holidays

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Emil's Thanksgiving [Excerpt]

Survivors of a shipwreck have their endurance tested, and their story concludes on Thanksgiving Day; an excerpt from Jo's Boys.

"The other boats were out of danger and all lingered to watch the splendid yet awesome spectacle of the burning ship alone on the wide sea, reddening the night and casting a lurid glare upon the water, where floated the frail boats filled with pale faces, all turned for a last look at the fated Brenda, slowly settling to her watery grave. No one saw the end, however, for the gale soon swept the watchers far away and separated them, some never to meet again till the sea gives up its dead."

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Home for the Holidays

Surviving a trip to see the family for Thanksgiving.

“How I envy people who enjoy the company of their parents without the aid of pharmaceuticals.”


Reprinted from for the Holidays and Other Calamities.

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Ulysses [Excerpt]

In honor of Bloomsday, an excerpt from Joyce's masterpiece.

"A warm shock of air heat of mustard hanched on Mr Bloom’s heart. He raised his eyes and met the stare of a bilious clock. Two. Pub clock five minutes fast. Time going on. Hands moving. Two. Not yet."

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A New Year's Gift

A new year, a test of faith for a man and his married lover.

"He was astonished, having never suspected that her husband could be brutal. He was a man of the world, of the better class, a clubman, a lover of horses, a theatergoer and an expert swordsman; he was known, talked about, appreciated everywhere, having very courteous manners, a very mediocre intellect, an absence of education and of the real culture needed in order to think like all well-bred people, and finally a respect for conventionalities."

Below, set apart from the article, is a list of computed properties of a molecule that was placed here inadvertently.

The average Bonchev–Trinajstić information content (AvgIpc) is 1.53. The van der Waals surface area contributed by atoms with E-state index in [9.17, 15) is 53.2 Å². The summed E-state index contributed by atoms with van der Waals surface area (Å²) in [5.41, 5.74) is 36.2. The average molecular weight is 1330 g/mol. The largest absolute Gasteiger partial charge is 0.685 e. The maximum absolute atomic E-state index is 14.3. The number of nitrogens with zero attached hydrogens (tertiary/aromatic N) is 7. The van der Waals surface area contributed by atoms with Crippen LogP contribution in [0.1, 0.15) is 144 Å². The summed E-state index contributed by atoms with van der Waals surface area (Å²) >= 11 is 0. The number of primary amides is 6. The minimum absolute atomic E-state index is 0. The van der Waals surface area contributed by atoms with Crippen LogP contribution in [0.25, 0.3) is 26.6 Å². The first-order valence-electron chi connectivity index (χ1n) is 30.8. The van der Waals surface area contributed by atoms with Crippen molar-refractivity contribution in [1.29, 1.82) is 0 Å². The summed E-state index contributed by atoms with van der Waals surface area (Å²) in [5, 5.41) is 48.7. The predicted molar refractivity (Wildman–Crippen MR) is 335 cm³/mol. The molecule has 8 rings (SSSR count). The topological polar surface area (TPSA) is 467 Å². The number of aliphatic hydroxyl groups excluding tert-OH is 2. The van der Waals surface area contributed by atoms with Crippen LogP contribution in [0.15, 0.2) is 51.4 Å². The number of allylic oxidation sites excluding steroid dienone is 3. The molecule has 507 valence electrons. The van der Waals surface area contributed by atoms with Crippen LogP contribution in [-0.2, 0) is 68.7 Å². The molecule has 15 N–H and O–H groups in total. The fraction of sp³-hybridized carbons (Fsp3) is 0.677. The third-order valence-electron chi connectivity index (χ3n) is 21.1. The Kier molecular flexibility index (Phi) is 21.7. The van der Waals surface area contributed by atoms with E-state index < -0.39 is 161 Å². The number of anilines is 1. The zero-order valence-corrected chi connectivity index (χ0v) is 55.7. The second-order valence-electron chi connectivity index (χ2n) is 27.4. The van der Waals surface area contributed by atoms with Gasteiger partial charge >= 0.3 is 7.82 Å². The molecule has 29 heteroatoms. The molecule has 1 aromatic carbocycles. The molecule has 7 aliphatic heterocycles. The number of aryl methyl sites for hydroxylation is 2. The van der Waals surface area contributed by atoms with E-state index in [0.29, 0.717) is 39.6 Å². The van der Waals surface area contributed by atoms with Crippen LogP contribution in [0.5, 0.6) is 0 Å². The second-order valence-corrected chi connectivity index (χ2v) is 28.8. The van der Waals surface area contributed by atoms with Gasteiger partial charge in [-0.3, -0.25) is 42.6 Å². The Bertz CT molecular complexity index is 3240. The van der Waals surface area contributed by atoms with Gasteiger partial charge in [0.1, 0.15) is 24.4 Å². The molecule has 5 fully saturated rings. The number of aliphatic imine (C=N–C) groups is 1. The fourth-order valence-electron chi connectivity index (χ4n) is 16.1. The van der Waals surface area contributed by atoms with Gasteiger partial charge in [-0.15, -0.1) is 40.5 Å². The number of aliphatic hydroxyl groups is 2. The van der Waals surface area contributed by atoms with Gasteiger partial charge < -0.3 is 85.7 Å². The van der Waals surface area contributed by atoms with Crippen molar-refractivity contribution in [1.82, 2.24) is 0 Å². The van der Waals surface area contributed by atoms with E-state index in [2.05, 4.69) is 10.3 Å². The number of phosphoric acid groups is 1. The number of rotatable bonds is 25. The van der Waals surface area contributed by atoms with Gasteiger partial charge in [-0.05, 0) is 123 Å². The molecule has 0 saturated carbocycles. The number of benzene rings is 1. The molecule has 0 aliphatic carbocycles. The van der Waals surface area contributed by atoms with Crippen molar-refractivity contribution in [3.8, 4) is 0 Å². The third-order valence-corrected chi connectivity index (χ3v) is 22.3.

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Carl the Raping Goat Saves Christmas

A Southern defense attorney's complicated family Christmas, told through the point of view of his child.

"Every Christmas Daddy throws a 'Taking the Christ Out of Christmas' party and invites everybody. Everybody loves my Daddy except for a small percentage that want to take their revenge, so it's lots of people, old clients, other criminal defense attorneys, Rey Mason from the feed store, everybody. No Jesus cause it makes Daddy angry and both his hands already broke."

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An Old-Fashioned Thanksgiving

When their parents are called away, the children of the farm set about creating their own Thanksgiving.

"Eph took his fiddle and scraped away to his heart's content in the parlor, while the girls, after a short rest, set the table and made all ready to dish up the dinner when that exciting moment came. It was not at all the sort of table we see now, but would look very plain and countrified to us, with its green-handled knives, and two-pronged steel forks, its red-and-white china, and pewter platters, scoured till they shone, with mugs and spoons to match, and a brown jug for the cider. The cloth was coarse, but white as snow, and the little maids had seen the blue-eyed flax grow, out of which their mother wove the linen; they had watched and watched while it bleached in the green meadow. They had no napkins and little silver; but the best tankard and Ma's few wedding spoons were set forth in state. Nuts and apples at the corners gave an air, and the place of honor was left in the middle for the oranges yet to come."